Oh dear. Superhero movies have enjoyed unprecedented success in the past decade, forever changing the way Hollywood approaches blockbuster filmmaking, but the cracks are finally beginning to show. The fact that Avengers: Age of Ultron is now the sixth highest grossing movie of all-time should fly in the face of that, except that analysts and critics alike were shocked when Joss Whedon’s sequel failed to match the success of its predecessor. Marvel also had another hit on their hands this year with Ant-Man, an atypical hero who few had heard of outside of comic book fandom, but the film still performed relatively poorly in comparison with the rest of the studio’s output.
And then there’s Fantastic Four.
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Anyone who holds even a passing interest in cinema is likely to have heard of how spectacularly the latest Fantastic Four movie failed at the box office this weekend. Scraping just $26 million domestically, the reboot has already become the biggest turkey of the year, confirming the worries that the majority of fans held long before the film was even released.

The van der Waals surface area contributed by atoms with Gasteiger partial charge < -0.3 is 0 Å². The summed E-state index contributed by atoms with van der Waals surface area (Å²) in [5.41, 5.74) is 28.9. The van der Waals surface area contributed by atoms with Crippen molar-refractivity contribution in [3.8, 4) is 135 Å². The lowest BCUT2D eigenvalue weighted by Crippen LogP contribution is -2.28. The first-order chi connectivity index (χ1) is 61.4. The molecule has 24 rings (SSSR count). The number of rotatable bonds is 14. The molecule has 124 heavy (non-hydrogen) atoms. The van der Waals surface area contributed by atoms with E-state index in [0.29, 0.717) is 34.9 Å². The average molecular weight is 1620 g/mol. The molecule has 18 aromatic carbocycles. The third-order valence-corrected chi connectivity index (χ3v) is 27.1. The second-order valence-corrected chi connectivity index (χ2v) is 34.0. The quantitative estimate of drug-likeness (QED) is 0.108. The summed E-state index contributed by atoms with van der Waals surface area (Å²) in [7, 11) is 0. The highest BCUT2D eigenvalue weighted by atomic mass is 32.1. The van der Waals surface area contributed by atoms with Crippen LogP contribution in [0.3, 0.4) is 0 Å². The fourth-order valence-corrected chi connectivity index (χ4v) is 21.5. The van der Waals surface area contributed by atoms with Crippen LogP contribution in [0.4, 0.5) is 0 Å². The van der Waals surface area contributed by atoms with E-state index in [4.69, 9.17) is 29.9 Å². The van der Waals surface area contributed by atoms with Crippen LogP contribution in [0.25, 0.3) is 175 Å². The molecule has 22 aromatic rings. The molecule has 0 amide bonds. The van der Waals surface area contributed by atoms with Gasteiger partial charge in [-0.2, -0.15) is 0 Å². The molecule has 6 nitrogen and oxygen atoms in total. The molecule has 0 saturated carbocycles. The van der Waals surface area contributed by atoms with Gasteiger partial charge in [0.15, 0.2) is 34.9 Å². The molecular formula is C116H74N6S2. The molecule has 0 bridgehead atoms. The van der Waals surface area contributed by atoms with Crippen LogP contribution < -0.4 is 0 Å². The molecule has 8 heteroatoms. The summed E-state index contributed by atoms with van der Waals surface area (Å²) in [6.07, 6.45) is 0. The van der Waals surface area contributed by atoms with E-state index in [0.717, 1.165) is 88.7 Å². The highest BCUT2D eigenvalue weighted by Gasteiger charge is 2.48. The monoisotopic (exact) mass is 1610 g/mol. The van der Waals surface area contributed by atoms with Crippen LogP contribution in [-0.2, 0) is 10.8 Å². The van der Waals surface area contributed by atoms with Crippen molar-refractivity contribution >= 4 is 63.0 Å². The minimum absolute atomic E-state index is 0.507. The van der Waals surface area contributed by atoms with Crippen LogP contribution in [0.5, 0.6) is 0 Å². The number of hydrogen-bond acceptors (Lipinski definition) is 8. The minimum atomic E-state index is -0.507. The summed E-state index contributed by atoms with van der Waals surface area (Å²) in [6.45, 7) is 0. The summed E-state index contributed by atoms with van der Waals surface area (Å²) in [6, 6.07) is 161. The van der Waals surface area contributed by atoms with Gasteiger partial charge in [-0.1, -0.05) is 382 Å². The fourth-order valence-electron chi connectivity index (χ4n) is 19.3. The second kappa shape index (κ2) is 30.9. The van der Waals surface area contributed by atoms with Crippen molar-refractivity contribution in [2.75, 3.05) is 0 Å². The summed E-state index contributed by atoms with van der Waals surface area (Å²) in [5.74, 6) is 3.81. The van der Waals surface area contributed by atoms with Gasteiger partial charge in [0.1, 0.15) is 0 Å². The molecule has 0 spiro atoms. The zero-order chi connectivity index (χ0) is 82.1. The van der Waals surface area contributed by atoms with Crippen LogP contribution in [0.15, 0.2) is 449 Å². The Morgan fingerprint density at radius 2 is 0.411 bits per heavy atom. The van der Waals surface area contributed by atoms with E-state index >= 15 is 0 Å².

While the negative press was admittedly warranted, things didn’t have to turn out this way for Marvel’s First Family. Join us as we take a look at 4 reasons why the Fantastic Four reboot should have worked, and 4 reasons why it all went wrong.